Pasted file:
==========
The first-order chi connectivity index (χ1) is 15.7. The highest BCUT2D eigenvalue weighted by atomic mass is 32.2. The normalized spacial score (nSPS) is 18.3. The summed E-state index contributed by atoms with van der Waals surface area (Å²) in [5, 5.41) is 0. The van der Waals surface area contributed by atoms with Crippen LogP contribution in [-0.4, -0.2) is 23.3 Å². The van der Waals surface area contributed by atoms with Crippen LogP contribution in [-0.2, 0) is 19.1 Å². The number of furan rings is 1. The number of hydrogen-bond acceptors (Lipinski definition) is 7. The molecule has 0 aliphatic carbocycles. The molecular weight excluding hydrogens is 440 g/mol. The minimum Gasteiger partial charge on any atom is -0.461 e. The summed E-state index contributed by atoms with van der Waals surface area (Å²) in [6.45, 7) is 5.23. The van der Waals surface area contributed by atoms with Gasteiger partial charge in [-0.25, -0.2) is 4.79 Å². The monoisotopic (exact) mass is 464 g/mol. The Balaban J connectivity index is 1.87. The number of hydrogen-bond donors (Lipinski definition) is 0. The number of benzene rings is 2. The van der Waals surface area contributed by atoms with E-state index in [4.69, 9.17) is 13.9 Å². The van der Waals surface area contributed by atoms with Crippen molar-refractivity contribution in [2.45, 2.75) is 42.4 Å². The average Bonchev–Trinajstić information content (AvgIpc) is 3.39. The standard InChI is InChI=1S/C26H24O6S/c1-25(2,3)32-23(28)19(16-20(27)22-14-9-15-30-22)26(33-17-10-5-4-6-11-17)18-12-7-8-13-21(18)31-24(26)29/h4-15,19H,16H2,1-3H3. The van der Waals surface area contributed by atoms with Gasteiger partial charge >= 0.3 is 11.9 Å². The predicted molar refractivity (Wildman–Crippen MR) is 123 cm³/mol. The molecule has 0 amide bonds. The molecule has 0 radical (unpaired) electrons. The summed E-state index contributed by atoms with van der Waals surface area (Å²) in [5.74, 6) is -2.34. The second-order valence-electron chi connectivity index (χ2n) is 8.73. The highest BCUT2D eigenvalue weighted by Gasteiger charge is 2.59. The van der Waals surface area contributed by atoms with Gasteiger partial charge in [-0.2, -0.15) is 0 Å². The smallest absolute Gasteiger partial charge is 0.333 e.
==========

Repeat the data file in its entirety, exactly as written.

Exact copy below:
The first-order chi connectivity index (χ1) is 15.7. The highest BCUT2D eigenvalue weighted by atomic mass is 32.2. The normalized spacial score (nSPS) is 18.3. The summed E-state index contributed by atoms with van der Waals surface area (Å²) in [5, 5.41) is 0. The van der Waals surface area contributed by atoms with Crippen LogP contribution in [-0.4, -0.2) is 23.3 Å². The van der Waals surface area contributed by atoms with Crippen LogP contribution in [-0.2, 0) is 19.1 Å². The number of furan rings is 1. The number of hydrogen-bond acceptors (Lipinski definition) is 7. The molecule has 0 aliphatic carbocycles. The molecular weight excluding hydrogens is 440 g/mol. The minimum Gasteiger partial charge on any atom is -0.461 e. The summed E-state index contributed by atoms with van der Waals surface area (Å²) in [6.45, 7) is 5.23. The van der Waals surface area contributed by atoms with Gasteiger partial charge in [-0.25, -0.2) is 4.79 Å². The monoisotopic (exact) mass is 464 g/mol. The Balaban J connectivity index is 1.87. The number of hydrogen-bond donors (Lipinski definition) is 0. The number of benzene rings is 2. The van der Waals surface area contributed by atoms with E-state index in [4.69, 9.17) is 13.9 Å². The van der Waals surface area contributed by atoms with Crippen molar-refractivity contribution in [2.45, 2.75) is 42.4 Å². The average Bonchev–Trinajstić information content (AvgIpc) is 3.39. The standard InChI is InChI=1S/C26H24O6S/c1-25(2,3)32-23(28)19(16-20(27)22-14-9-15-30-22)26(33-17-10-5-4-6-11-17)18-12-7-8-13-21(18)31-24(26)29/h4-15,19H,16H2,1-3H3. The van der Waals surface area contributed by atoms with Gasteiger partial charge >= 0.3 is 11.9 Å². The predicted molar refractivity (Wildman–Crippen MR) is 123 cm³/mol. The molecule has 0 amide bonds. The molecule has 0 radical (unpaired) electrons. The summed E-state index contributed by atoms with van der Waals surface area (Å²) in [5.74, 6) is -2.34. The second-order valence-electron chi connectivity index (χ2n) is 8.73. The highest BCUT2D eigenvalue weighted by Gasteiger charge is 2.59. The van der Waals surface area contributed by atoms with Gasteiger partial charge in [-0.2, -0.15) is 0 Å². The smallest absolute Gasteiger partial charge is 0.333 e.